No matter what happens football games will be played and won by the Nittany Lions love all my brothers we will stick together #WeAre— Hunter Crafford (@Craf_FordTough) January 1, 2014
Never worry about the things you can't control— Malik Golden (@_goldenboy6) January 1, 2014
A man's gotta do what a man has GOT TO DO. It's life baby !— Stephen Obeng-Agy... (@BigBENGTheory7) January 1, 2014
New Year, New Head Coach I suppose— DaeSean Hamilton (@SkeeterMills__) January 1, 2014
Bout to be the best year for me yet and bout to be the best year for Penn State #WeAre— carter Henderson (@hendydo_42) January 1, 2014
I hope I have another chance to play under Coach O'B. I love the guy, I appreciate everything he's done for me. I couldn't be more thankful.— Jesse James (@JJames18_) January 1, 2014
Good luck to Coach O'Brien and his family. Made a tremendous impact on my life and many others during his time at Penn State.— Ty Howle (@THowle60) January 1, 2014
Best of luck to the O'Brien family and to the lucky man that gets to coach this prestige organization... I can't wait to meet you— Troy Stivason (@teejaystives) January 1, 2014
To all of the Penn State family: Penn State is and will always be about more than any one man. WE ARE everything we have always been— Derek Dowrey (@doubleDowrey) January 1, 2014
Coach O'Brien was a great mentor, coach and father figure but every coach has the aspirations to coach in the NFL. glad coach can chase his.— Brian Gaia (@that_gaia) January 1, 2014
Gotta keep on movin forward people that's all we can do #yafeelme— Austin Johnson (@AJohn15) January 1, 2014
One thing OB taught me is that this is a business, and u should do what's best for you.Texans are getting a good coach, I wish him the best— Deion Barnes (@DBarnes_18) January 1, 2014
Coach O'brien is a great coach and great person! Proud to have called him my coach. It was his dream to coach in the NFL, best of luck. #PSU— Mike Hull (@m_hull4943) January 1, 2014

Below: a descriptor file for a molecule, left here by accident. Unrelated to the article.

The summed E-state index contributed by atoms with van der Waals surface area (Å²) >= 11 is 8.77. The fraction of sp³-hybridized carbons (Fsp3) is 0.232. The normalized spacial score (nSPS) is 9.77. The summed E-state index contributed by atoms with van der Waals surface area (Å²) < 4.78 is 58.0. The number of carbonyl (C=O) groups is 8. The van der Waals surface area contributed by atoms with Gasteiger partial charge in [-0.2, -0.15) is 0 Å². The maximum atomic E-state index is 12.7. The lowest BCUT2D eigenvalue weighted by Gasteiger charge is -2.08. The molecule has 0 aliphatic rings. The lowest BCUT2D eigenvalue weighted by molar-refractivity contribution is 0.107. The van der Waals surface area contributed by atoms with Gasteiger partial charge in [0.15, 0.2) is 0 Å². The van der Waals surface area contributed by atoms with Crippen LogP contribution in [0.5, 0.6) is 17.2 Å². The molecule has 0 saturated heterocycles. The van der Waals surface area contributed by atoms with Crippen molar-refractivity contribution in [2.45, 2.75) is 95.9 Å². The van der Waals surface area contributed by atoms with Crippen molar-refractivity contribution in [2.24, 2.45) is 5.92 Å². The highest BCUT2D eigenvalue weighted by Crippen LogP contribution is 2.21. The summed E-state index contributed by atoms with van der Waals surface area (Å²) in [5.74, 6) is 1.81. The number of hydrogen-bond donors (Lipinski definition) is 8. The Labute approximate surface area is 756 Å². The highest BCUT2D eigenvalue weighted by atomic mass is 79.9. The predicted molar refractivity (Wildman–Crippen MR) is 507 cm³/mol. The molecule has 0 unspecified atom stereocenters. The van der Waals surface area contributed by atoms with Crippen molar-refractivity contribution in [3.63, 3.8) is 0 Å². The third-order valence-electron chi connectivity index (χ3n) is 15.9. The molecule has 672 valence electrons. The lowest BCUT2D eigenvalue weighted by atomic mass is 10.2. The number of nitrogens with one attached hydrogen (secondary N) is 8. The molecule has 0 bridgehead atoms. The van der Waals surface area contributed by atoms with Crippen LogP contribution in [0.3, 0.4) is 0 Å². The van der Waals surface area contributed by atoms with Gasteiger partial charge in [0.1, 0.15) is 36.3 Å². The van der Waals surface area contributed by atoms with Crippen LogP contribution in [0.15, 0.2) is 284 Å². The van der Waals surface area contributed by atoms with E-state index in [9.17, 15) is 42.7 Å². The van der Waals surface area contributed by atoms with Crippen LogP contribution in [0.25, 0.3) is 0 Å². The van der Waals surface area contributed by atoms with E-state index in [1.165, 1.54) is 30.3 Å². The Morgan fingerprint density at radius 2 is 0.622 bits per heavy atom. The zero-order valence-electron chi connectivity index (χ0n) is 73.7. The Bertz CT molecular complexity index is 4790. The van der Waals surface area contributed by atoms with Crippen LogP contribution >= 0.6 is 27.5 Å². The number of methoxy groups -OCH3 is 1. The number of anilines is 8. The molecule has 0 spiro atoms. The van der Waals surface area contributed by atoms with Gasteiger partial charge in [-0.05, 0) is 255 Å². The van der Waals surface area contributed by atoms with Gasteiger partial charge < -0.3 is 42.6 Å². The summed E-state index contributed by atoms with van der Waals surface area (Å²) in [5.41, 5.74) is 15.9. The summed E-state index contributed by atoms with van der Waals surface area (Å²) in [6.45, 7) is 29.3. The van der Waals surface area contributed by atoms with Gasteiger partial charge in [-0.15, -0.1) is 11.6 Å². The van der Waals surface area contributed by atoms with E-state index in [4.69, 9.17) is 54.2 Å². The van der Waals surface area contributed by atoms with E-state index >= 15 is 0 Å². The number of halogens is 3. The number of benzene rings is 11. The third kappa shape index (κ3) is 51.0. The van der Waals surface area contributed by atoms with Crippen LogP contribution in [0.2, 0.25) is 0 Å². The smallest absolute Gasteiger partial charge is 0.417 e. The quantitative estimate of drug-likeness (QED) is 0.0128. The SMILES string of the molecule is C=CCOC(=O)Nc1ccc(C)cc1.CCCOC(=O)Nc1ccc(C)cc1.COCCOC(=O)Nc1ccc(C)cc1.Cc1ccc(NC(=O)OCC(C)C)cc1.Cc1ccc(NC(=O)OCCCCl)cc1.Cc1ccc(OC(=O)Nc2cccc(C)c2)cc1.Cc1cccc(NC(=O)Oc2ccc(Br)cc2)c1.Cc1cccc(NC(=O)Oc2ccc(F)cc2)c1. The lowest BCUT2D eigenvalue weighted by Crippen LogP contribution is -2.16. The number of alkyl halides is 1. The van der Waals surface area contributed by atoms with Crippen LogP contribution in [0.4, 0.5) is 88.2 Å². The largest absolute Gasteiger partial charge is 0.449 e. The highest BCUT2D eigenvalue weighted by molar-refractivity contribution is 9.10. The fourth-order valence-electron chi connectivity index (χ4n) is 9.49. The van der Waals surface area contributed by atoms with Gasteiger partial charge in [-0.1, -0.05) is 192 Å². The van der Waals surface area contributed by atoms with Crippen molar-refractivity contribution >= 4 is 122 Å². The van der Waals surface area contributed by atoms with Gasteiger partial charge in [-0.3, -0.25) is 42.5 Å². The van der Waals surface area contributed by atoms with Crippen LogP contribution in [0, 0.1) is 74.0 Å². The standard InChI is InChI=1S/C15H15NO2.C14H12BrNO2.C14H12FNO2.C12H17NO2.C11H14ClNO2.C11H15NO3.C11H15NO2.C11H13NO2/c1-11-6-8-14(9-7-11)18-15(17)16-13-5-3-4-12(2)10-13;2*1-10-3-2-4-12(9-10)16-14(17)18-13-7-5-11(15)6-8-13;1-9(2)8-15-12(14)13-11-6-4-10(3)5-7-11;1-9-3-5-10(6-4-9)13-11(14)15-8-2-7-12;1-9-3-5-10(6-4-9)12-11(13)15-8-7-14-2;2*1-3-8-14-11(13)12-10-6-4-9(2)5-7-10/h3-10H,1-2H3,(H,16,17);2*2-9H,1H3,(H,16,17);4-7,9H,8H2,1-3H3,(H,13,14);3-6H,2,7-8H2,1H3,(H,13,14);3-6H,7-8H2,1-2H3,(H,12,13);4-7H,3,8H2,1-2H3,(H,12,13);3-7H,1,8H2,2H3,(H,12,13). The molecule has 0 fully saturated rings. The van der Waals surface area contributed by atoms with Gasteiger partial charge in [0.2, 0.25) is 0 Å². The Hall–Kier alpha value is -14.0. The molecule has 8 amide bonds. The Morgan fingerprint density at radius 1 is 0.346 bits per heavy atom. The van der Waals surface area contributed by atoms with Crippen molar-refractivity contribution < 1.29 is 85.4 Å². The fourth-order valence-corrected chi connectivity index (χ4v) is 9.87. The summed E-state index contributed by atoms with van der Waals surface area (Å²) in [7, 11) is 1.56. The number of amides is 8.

I'll love Coach Obrien forever. He will always be apart of Penn State. One of the greatest men I've ever known. #PennStateForever— Miles Dieffenbach (@Curiousjorge65) January 1, 2014
Fight on. We still are and forever will be.— Garrett Sickels (@Sickels_90) January 1, 2014
Time to move on Penn State! We will find the right man for the job. BOB did plenty for us. Time for a true Blue and White bleeder! #WeAre— OJ McDuffie (@ojmcduffie81) January 1, 2014
Up today: Defensive line.
Expectations entering the 2013 season: Believe it or not, more question marks surrounded the defensive tackles than the defensive ends. Although Gil Brandt named DaQuan Jones the best senior DT in the country, the senior was still an unproven commodity. And the starter alongside him -- Kyle Baublitz or Austin Johnson -- was widely considered a liability.
How they fared: Jones was the best player on the defense, finishing fifth in tackles (56), first in stops in the backfield (11.5) and making it difficult for any tailback to find room up the middle. The combination of Johnson/Baublitz fared better than most thought, too.
But the defensive ends? Well, Barnes might've been the most disappointing player on the team. He followed up his strong freshman season with just four sacks, and he struggled with his run-defense. Bill O'Brien didn't start him for a game or two to send a message. C.J. Olaniyan played especially well in the second half of the season, although his forte wasn't exactly setting the edge, either. Still, he wound up with 11 tackles-for-loss and a team-high five sacks, four quarterback hurries and three forced fumbles. Anthony Zettel also played well in spots.